Chris Kranky

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Using WebRTC for Authentication

Your computer is watching.

Chris KoehnckeChris Koehncke

Building a talking head video chat app with WebRTC is a high school class project. WebRTC has made it that easy. But interesting, it is not.

But video does have great application but it’s more than a morning’s work. Think about anytime someone said “you have to show up in person” to do whatever. It’s perhaps not a daily event, but it’s often annoying. Annoying usually means dollars.

Healthcare is a key focus for WebRTC. Not all medical interactions require probing you. Whether this is a middle of the night call to a pediatrician about a sick child. Or a therapy session with a specialist half way around the world. All are solid applications.

[ecko_contrast]Think about all the things where you have to show up in person and wish you didn’t, it’s a longer list than you imagine.[/ecko_contrast]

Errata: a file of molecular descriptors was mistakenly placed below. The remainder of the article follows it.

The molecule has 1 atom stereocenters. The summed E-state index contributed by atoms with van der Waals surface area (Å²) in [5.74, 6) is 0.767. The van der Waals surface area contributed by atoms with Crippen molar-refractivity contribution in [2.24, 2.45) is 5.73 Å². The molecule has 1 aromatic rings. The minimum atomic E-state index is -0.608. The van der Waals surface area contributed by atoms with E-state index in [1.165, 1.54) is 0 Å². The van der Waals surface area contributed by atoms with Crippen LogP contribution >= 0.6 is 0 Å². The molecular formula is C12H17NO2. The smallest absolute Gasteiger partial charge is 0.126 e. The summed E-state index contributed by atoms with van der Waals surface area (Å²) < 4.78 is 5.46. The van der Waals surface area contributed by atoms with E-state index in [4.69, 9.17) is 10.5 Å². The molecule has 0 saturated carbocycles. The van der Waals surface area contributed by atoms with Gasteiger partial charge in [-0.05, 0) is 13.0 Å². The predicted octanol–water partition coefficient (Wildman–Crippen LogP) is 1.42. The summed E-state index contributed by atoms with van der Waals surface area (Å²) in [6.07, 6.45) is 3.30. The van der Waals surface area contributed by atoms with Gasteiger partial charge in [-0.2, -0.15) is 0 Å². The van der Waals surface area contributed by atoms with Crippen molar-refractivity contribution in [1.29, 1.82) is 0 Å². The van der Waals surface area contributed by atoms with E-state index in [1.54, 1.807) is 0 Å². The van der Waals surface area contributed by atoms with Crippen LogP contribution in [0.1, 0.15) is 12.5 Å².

You need something notarized. You have to sign in person. Off you roam searching for a notary. You need to sign a contract or document with a witness, you have to sign in person. God forbid you need a signature guarantee for a financial instrument. Why do you have to go to the driver’s license bureau to have your license renewed?

[ecko_alert color=”gray”]The reason you have to show up is they need to know it’s really you. But is that really true?[/ecko_alert]

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Large DKB Bank in Germany approved the usage of WebID to open a bank account. Dialog International Consulting is leading the project. A banks first priority is security, so to allow video authentication is a major movement.  DKB Bank is using a video WebRTC session to confirm your identity. It’s only for opening a bank account and it still requires a human at the other end to verify this. But it’s a start.

notaryIn July 2013, the State of Virginia legalized the notion of an e-notary. This allowed you to have a document virtually notarized from anywhere. Due to the way notary laws work in the US, the acceptance by Virginia meant all other 49 states had to recognize as a legal.

This has resulted in the creation of an entire group of online companies brokering WebRTC connections between you and a notary. This includes companies like, 

[ecko_alert color=”gray”]But this topic broadens into the subject of authentication.[/ecko_alert]